Stop Staring at My Service Dog

Kevin Schaefer avatar

by Kevin Schaefer |

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Kevin Embracing my inner alien

The other night, I was out at Barnes & Noble with my dad. As we went to grab a table in the coffee shop area, I ran into an old friend and spent a few minutes talking with him and his friend over by one of the store’s bookshelves. During our conversation, a middle-aged couple, whom I did not know, stopped right in front of us and stood there awkwardly for several moments, staring.

I knew what they were doing right away, because this situation happens to me on a regular basis. The couple stopped to ooh and ah over my service dog, who was sprawled on the floor next to my wheelchair. To them, my dog was the equivalent of a museum attraction, and they were perfectly content with intruding on my conversation so they could gaze at her.

Back when I first looked into getting a service dog, I was most hesitant about the massive amount of attention I would receive as a result. Having a dog in public would inevitably draw crowds of onlookers and spark numerous questions from strangers, and, frankly, I already had enough of that from using a wheelchair. Even today, I still get frustrated by comments like “oh, that’s a special friend you have there” or “she’s your best friend, isn’t she?”

For the record, I’d like these people to understand that I am an adult and I don’t appreciate being talked down to like a child. Furthermore, my closest friends are people, and despite the special bond I have with my service dog, she will never come close to being my best friend. Strangers like to make assumptions, however, and I’m sure they’d be taken aback if I told them how I really felt when they say these things.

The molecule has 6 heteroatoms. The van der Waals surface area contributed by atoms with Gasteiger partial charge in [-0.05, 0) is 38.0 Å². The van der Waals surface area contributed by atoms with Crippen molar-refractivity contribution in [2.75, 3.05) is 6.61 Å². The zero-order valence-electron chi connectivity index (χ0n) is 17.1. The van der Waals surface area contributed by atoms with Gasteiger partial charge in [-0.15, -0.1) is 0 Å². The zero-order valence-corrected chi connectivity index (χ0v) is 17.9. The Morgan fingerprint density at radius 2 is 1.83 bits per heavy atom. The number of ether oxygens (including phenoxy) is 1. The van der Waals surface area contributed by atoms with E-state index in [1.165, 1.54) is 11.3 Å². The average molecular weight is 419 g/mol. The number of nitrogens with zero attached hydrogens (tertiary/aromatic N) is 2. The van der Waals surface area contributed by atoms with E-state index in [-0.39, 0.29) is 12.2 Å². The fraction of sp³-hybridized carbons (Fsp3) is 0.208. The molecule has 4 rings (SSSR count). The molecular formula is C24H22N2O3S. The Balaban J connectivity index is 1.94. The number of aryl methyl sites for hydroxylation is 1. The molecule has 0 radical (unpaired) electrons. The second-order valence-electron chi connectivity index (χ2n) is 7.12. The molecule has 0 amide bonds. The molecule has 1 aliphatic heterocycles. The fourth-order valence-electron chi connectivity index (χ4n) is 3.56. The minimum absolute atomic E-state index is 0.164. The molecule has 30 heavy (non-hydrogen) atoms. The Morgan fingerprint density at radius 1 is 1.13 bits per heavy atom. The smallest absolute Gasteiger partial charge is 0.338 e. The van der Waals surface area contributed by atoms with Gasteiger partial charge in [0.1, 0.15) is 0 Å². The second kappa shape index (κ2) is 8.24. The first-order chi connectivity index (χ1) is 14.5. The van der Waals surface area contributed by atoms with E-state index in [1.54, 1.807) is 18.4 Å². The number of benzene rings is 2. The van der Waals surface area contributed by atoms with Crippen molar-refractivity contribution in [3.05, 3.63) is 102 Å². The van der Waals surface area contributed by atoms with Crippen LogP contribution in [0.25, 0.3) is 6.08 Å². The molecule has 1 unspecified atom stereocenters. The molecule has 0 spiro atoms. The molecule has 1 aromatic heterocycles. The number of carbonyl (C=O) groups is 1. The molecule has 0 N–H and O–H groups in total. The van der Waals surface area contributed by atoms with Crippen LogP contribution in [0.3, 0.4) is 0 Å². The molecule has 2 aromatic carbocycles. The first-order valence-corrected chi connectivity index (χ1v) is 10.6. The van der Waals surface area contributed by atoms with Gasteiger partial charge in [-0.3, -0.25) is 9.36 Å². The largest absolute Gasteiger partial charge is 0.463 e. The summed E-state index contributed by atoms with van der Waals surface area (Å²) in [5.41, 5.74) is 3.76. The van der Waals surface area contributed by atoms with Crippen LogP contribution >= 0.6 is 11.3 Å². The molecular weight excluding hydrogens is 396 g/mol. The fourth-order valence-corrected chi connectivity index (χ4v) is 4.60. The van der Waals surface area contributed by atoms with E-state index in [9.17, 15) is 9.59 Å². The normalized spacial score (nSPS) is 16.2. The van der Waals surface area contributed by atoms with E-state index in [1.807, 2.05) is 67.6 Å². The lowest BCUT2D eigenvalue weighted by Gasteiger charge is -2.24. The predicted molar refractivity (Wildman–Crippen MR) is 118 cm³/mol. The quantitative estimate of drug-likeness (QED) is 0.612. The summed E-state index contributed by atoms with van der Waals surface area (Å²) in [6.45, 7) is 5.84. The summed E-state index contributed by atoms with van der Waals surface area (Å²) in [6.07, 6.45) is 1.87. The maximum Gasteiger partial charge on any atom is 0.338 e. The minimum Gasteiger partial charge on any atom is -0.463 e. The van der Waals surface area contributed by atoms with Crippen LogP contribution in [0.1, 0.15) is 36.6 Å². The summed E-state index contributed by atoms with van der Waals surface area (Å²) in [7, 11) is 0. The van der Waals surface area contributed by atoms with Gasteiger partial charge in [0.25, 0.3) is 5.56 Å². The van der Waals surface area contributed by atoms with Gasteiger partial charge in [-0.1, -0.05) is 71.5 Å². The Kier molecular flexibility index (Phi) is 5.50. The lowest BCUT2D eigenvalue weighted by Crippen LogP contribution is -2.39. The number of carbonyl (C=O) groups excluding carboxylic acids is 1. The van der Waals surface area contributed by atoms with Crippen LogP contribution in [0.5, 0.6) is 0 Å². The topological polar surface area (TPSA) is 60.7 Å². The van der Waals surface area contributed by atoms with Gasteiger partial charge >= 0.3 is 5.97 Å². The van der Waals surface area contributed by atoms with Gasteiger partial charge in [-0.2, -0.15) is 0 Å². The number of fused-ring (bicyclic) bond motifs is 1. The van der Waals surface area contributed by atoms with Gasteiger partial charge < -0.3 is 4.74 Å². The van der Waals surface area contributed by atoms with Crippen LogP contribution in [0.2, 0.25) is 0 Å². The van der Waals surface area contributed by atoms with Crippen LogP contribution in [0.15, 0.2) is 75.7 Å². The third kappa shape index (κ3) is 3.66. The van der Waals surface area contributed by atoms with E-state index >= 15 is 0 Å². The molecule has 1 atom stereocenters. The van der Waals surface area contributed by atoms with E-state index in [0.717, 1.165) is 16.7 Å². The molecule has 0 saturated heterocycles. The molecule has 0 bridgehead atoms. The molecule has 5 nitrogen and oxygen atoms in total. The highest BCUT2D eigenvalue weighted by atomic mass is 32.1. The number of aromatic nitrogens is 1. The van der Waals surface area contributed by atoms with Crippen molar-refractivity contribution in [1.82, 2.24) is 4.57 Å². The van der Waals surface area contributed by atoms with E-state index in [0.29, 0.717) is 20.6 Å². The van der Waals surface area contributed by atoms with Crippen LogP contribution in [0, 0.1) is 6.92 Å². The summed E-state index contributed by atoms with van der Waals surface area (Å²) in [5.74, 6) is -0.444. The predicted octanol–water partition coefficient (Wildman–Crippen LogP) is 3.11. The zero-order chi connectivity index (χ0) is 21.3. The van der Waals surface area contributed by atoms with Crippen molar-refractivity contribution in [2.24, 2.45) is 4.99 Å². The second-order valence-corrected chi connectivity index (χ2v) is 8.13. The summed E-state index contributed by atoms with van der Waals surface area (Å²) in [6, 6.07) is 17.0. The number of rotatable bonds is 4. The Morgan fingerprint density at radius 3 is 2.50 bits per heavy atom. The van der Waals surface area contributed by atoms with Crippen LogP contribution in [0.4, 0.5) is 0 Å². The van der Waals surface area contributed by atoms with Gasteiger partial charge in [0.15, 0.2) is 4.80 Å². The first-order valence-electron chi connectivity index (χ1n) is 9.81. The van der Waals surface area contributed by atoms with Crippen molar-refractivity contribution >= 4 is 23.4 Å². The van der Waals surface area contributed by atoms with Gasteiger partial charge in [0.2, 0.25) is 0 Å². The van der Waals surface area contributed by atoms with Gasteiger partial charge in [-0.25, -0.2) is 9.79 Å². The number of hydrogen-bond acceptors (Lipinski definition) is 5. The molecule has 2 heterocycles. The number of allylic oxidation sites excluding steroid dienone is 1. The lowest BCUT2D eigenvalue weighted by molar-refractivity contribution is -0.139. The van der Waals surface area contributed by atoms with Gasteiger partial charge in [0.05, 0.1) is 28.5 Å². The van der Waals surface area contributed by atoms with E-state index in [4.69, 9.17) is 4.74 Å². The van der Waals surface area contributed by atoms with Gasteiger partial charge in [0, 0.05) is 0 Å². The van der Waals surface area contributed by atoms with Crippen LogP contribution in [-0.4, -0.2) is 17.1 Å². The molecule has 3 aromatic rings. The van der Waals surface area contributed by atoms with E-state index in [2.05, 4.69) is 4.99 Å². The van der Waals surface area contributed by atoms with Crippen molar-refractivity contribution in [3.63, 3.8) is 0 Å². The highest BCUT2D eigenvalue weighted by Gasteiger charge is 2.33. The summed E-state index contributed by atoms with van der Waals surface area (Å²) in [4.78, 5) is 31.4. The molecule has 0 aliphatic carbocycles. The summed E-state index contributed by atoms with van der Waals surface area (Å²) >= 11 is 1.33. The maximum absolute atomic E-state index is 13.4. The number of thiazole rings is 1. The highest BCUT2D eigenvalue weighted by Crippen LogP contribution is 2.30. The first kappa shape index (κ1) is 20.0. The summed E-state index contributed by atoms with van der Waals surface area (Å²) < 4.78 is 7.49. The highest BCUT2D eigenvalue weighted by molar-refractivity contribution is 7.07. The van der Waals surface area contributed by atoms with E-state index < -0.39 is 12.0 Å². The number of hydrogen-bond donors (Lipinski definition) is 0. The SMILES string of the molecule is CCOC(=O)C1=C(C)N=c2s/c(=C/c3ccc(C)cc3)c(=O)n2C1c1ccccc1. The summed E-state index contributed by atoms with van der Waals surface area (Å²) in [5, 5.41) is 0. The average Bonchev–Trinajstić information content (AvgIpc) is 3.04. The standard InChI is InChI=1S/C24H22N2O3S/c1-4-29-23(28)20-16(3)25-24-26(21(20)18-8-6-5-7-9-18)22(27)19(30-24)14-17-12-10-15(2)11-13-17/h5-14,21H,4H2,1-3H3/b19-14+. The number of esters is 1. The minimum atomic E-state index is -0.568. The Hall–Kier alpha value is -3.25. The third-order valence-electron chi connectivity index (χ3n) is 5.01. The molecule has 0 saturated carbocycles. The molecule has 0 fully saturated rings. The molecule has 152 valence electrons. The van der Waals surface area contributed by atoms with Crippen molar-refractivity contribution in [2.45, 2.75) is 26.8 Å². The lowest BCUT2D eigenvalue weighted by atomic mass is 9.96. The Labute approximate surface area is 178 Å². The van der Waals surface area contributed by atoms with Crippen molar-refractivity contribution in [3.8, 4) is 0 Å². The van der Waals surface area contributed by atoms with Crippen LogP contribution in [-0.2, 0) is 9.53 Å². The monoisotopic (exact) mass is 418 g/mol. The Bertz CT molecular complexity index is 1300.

Pandy and Kevin

Pandy and Kevin, during senior year of high school. Image courtesy of Kevin Schaefer.

Yet the thing I find most interesting and annoying about these encounters is that my dog isn’t an unusual breed by any measure. Pandy (short for Pandora) is a mixture of a yellow labrador and a golden retriever, and you can easily go down the street or to a park to find a canine that looks just like her. Yet based on the reactions of people when they see me in public with her, it’s as if they’ve never seen a dog in their lives.

In the specific B&N situation, I was fortunate that I wasn’t alone and that I was still moving around the store. The worst is when it’s just Pandy and me at a table, after I’ve gotten her settled down and underneath. A stranger comes and riles her up by either staring at her or trying to pet her. This is extremely frustrating, as it not only interrupts whatever I’m doing, but it gets Pandy excited when I need her to be relaxed. Once that happens, it’s difficult to calm her down again.

Granted, it’s different with friends and people I know. If I give permission for people to pet Pandy or say hi to her then it’s OK, but my friends always know to ask first. I’m also happy to answer intelligent questions from strangers about anything, from my dog to my disability. There’s a big difference between engaging me in a conversation and staring at my dog and me like the two of us are the center of a person’s fantasy.